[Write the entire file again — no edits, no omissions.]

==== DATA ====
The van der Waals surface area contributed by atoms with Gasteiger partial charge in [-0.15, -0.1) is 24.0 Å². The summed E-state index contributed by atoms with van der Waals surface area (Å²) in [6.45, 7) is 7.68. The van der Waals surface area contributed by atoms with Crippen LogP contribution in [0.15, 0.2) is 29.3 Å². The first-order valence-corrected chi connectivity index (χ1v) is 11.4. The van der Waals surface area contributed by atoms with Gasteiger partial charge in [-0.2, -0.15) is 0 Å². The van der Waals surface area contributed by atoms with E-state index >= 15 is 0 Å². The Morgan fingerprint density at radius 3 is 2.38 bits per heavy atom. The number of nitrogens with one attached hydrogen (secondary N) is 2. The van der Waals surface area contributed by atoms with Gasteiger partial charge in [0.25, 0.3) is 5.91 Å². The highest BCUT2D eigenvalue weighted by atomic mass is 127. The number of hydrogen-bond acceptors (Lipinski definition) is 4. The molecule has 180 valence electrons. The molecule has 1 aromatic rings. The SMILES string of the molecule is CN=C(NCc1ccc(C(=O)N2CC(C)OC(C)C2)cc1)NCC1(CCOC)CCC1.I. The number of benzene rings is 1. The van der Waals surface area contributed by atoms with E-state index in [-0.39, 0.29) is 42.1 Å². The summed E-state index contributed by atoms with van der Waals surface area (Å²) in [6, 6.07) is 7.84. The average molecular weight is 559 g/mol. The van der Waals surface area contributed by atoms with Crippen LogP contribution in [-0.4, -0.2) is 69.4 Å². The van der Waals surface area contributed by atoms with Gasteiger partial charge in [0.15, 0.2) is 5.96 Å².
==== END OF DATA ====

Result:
The van der Waals surface area contributed by atoms with Gasteiger partial charge in [-0.15, -0.1) is 24.0 Å². The summed E-state index contributed by atoms with van der Waals surface area (Å²) in [6.45, 7) is 7.68. The van der Waals surface area contributed by atoms with Crippen LogP contribution in [0.15, 0.2) is 29.3 Å². The first-order valence-corrected chi connectivity index (χ1v) is 11.4. The van der Waals surface area contributed by atoms with Gasteiger partial charge in [-0.2, -0.15) is 0 Å². The van der Waals surface area contributed by atoms with E-state index >= 15 is 0 Å². The Morgan fingerprint density at radius 3 is 2.38 bits per heavy atom. The number of nitrogens with one attached hydrogen (secondary N) is 2. The van der Waals surface area contributed by atoms with Gasteiger partial charge in [0.25, 0.3) is 5.91 Å². The highest BCUT2D eigenvalue weighted by atomic mass is 127. The number of hydrogen-bond acceptors (Lipinski definition) is 4. The molecule has 180 valence electrons. The molecule has 1 aromatic rings. The SMILES string of the molecule is CN=C(NCc1ccc(C(=O)N2CC(C)OC(C)C2)cc1)NCC1(CCOC)CCC1.I. The number of benzene rings is 1. The van der Waals surface area contributed by atoms with E-state index in [-0.39, 0.29) is 42.1 Å². The summed E-state index contributed by atoms with van der Waals surface area (Å²) in [6, 6.07) is 7.84. The average molecular weight is 559 g/mol. The van der Waals surface area contributed by atoms with Crippen LogP contribution in [-0.4, -0.2) is 69.4 Å². The van der Waals surface area contributed by atoms with Gasteiger partial charge in [0.15, 0.2) is 5.96 Å².